While there are no California cases on the precise point, other courts have addressed the issue of whether a contingent beneficiary of a slayer's insurance policy is improperly enriched in circumstances like the present ones, and they have uniformly ruled that the contingent beneficiary is entitled to payment as specified in the contract. See In re Estates of Covert, 97 N.Y.2d 68, 76-77, 735 N.Y.S.2d 879, 761 N.E.2d 571, 576-77 (2001); Metropolitan Life Ins. Co. v. Hawkins, 970 F.Supp. 550, 555-56 (E.D.La.1997). We are persuaded that these cases are correctly decided for the reasons already given.
The Hughes brothers maintain that the public policy behind the California "slayer statute" should be extended to preclude payment to Mr. Wheeler. This argument is without substance. The statute provides that a "named beneficiary of a ... life insurance policy ... who feloniously and intentionally kills the ... person upon whose life the policy is issued is not entitled to any benefit under the ... policy ... and it becomes payable as though the killer had predeceased the decedent." Cal. Prob.Code § 252. By its terms this section applies only to a policy on the life of the victim. There is absolutely nothing in the language suggesting that it should be applied to a policy on the life of the slayer or against someone who is neither the slayer nor his or her abettor. We decline to extent the statute beyond its own terms.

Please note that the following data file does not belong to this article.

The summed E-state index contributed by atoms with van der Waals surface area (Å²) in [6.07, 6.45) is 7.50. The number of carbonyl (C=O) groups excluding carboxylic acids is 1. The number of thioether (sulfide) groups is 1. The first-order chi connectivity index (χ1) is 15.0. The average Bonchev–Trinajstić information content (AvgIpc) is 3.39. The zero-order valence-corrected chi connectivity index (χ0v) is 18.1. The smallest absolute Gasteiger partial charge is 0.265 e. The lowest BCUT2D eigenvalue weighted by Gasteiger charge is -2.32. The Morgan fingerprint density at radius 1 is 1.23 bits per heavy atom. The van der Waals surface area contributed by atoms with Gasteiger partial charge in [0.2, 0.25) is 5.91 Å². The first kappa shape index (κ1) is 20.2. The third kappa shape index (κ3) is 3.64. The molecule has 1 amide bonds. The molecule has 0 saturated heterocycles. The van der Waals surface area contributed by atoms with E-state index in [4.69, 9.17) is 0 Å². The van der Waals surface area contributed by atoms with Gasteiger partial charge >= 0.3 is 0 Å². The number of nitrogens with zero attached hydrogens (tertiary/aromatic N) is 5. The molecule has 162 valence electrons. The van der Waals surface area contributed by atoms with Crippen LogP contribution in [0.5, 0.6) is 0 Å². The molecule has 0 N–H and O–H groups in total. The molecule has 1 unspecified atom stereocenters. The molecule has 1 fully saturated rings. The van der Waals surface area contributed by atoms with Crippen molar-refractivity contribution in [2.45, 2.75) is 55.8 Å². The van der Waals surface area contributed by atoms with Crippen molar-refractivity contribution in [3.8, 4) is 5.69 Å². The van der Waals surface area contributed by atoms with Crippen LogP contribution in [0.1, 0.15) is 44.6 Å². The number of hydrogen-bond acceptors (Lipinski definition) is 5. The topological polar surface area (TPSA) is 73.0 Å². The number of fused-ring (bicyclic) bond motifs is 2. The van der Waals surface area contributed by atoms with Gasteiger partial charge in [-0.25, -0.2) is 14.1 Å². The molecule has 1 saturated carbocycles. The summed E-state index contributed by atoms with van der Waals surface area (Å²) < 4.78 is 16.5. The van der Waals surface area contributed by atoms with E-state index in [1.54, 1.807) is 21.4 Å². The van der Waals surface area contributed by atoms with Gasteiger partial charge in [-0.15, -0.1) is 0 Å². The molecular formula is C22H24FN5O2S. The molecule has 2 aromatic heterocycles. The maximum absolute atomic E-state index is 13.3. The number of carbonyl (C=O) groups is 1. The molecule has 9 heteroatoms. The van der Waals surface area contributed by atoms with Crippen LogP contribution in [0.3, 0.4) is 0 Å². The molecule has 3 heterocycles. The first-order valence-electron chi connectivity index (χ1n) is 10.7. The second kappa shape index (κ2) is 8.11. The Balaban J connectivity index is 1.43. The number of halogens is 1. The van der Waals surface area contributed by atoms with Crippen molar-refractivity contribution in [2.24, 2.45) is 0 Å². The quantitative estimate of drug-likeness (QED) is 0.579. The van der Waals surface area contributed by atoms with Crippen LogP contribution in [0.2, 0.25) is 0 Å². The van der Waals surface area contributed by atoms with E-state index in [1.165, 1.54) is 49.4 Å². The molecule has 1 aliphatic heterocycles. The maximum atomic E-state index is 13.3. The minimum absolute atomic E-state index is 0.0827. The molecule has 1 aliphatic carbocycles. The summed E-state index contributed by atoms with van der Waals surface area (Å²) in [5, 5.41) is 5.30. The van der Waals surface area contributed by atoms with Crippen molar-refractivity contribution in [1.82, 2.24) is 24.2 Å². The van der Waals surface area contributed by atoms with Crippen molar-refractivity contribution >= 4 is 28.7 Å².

Finally, the Hughes brothers claim that the district court erred in not granting their motion for a change of venue to California. We review the district court's denial of the motion for an abuse of discretion. See Rolscreen Co. v. Pella Products of St. Louis, Inc., 64 F.3d 1202, 1208 (8th Cir.1995). There is no doubt some inconvenience in litigating a case far from home, but the mere fact that the case is heard in a foreign state cannot be an adequate reason for a change of venue in a diversity action, since by hypothesis in such an action one of the parties will almost always have to litigate in a foreign state. A review of the affidavits supporting the Hughes brothers' motion reveals little more than a collection of conclusory statements and vague concerns about the ability of the federal district court in Nebraska properly to decide issues of California law. Accordingly, we cannot say that the district court abused its discretion in denying this motion.
For the reasons stated above, we affirm the decision of the district court.
The Honorable Richard G. Kopf, Chief Judge, United States District Court for the District of Nebraska